WARNING: Illegal access by jnr.posix.JavaLibCHelper (file:/C:/Jython/jython2.7.0/jython-standalone-2.7.0.jar) to field (permitted by --permit-illegal-access)
Jython 2.7.0 (default:9987c746f838, Apr 29 2015, 02:25:11) 
[Java HotSpot(TM) 64-Bit Server VM (Oracle Corporation)] on java9-ea
Type "help", "copyright", "credits" or "license" for more information.

--permit-illegal-access doesn’t permit illegal access operations by code in named modules to members of types in other named modules. For that, you must use the --add-opens or --add-exports options. Those options can be combined with --permit-illegal-access.

Changes to the Installed JDK/JRE Image

These are things you should know about the JDK and JRE.

New Version-String Scheme

JDK 9 provides a new simplified version-string format. If your code relies on the version-string format to distinguish major, minor, security, and patch update releases, you may need to update it.

The format of the new version-string is:


For example, under the old scheme, the Java 9u5 release would have the version string 1.9.0_5-b20.

Under the new scheme, the short version of the same release is 9.0.1, and the long version is 9.0.1+20.

This change impacts java -version and related system properties, java.runtime.version, java.vm.version, java.specification.version, and java.vm.specification.version.

A simple Java API to parse, validate, and compare version strings has been added. See java.lang.Runtime.

See Version String Format in the Java Platform, Standard Edition Installation Guide and JEP 223: New Version-String Scheme.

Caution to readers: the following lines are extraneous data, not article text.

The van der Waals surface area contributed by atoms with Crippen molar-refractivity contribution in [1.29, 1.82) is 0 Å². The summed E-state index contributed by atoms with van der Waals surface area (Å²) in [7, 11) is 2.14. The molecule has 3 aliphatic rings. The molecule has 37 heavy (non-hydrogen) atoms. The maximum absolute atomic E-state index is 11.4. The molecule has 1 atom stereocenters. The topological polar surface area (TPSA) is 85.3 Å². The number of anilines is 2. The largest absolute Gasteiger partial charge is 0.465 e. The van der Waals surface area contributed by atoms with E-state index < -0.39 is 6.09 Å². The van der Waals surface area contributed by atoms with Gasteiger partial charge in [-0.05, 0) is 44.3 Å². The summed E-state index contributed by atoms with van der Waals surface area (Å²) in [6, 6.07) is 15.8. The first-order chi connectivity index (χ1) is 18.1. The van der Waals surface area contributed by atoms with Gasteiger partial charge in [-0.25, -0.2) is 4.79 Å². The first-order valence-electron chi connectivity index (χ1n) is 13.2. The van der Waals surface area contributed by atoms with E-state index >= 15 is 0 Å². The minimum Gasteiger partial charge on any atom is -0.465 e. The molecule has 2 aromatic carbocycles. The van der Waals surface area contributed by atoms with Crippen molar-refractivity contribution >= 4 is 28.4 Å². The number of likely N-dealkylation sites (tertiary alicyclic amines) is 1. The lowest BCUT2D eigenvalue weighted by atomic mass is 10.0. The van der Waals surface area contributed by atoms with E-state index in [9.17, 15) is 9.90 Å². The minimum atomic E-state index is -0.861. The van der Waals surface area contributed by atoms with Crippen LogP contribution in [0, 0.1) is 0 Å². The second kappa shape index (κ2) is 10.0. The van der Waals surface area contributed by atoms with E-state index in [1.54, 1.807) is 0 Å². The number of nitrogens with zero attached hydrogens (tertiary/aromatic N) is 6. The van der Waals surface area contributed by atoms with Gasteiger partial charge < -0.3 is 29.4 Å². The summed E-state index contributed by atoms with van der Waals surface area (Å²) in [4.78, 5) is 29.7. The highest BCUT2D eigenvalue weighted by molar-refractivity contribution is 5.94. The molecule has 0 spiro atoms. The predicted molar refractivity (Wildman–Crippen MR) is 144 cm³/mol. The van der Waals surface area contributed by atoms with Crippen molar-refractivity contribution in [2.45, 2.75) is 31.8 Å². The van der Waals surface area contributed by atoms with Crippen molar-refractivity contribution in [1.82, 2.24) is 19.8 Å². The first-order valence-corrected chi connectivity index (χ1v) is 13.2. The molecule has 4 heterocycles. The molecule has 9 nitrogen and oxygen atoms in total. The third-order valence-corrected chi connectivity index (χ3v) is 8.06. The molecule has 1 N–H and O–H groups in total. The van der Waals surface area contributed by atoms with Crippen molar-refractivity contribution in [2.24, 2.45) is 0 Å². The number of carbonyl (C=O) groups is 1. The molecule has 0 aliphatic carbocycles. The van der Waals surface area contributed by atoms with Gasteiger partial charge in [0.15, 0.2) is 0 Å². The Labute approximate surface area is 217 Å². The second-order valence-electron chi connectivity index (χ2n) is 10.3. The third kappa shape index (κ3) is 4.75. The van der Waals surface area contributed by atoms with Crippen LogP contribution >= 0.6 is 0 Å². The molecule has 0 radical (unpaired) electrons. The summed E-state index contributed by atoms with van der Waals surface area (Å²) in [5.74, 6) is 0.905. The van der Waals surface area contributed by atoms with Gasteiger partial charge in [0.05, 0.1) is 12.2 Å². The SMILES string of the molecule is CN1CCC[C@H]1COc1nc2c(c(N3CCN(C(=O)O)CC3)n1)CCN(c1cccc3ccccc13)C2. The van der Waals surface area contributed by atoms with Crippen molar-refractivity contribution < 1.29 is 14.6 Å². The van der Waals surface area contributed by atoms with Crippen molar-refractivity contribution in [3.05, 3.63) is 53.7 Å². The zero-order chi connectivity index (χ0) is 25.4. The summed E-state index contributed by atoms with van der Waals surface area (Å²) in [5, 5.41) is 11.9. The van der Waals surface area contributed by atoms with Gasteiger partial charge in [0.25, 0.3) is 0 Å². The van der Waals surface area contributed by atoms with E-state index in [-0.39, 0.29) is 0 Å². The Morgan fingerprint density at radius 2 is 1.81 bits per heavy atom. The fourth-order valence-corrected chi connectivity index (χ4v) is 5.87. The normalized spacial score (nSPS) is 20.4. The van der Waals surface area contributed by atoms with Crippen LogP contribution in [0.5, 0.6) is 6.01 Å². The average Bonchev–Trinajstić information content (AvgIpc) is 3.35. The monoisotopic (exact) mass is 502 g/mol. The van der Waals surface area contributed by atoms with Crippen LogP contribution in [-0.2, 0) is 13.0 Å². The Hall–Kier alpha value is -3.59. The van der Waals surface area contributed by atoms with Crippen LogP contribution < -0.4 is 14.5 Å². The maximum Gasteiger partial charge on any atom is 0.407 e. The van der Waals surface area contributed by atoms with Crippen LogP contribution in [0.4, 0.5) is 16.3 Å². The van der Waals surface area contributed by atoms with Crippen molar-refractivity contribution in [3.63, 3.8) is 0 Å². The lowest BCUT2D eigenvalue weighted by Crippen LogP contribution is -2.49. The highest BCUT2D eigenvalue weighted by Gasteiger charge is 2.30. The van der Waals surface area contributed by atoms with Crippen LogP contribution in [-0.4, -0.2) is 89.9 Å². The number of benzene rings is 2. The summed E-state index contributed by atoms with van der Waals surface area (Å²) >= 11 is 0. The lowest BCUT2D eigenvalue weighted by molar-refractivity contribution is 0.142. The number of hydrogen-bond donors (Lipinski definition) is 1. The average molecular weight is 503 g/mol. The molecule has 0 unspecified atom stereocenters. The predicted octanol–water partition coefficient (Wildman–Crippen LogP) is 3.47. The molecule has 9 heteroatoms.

Changed JDK and JRE Layout

The layout of files in the installed JDK and JRE image has changed in JDK 9.

After you install JDK 9, if you look at the file system, you’ll notice that the directory layout is different from that of previous releases.

In the past there was always a separate JRE, which you could download if you wanted a runtime environment, but not the full suite of developer tools. It consisted of a jre directory which had a subset of the various runtime binaries, such as the java launcher and other runtime tools.

If you wanted to develop software, you would download the full JDK, which wrapped that same jre/ directory in a higher level jdk/ directory and added more tools and libraries. In previous releases, both the jre/ and jdk/ directories each had their own bin/ directories, resulting in duplicate binary files in the full JDK. In addition, the files that a user could edit and configure were scattered throughout the various directories. It wasn't clear exactly what files were intended to be tweaked by end users, and what files were internal to the JDK.

New Runtime Image Structure

In JDK 9, the JDK and JRE are two types of modular runtime images, where each contains the following directories:

  • bin: contains binary executables

  • conf: contains .properties, .policy, and other kinds of files intended to be edited by developers, deployers, and end users, which were formerly found in the lib directory or its subdirectories.

  • lib: contains dynamically linked libraries and the complete internal implementation of the JDK.

There are still separate JDK and JRE downloads, but you get the same directory structure regardless of the image that you download. The JDK image contains the extra tools, such as javac, and libraries that have historically been found in the JDK. There are no more jdk/ versus jre/ wrapper directories, and binaries (such as the java tool) are not duplicated.

See JEP 220: Modular Run-Time Images.

Removed rt.jar and tools.jar

Class and resource files previously stored in lib/rt.jar, lib/tools.jar, lib/dt.jar and various other internal jar files are stored in a more efficient format in implementation-specific files in the lib directory.

The removal of rt.jar and similar files leads to issues in these areas:

  • In JDK 9, ClassLoader::getSystemResource doesn’t return a URL pointing to a JAR file (since there are no JAR files). Instead it returns a valid URL.

    For example, when run on JDK 8 the code:


    returns a JAR URL of the form: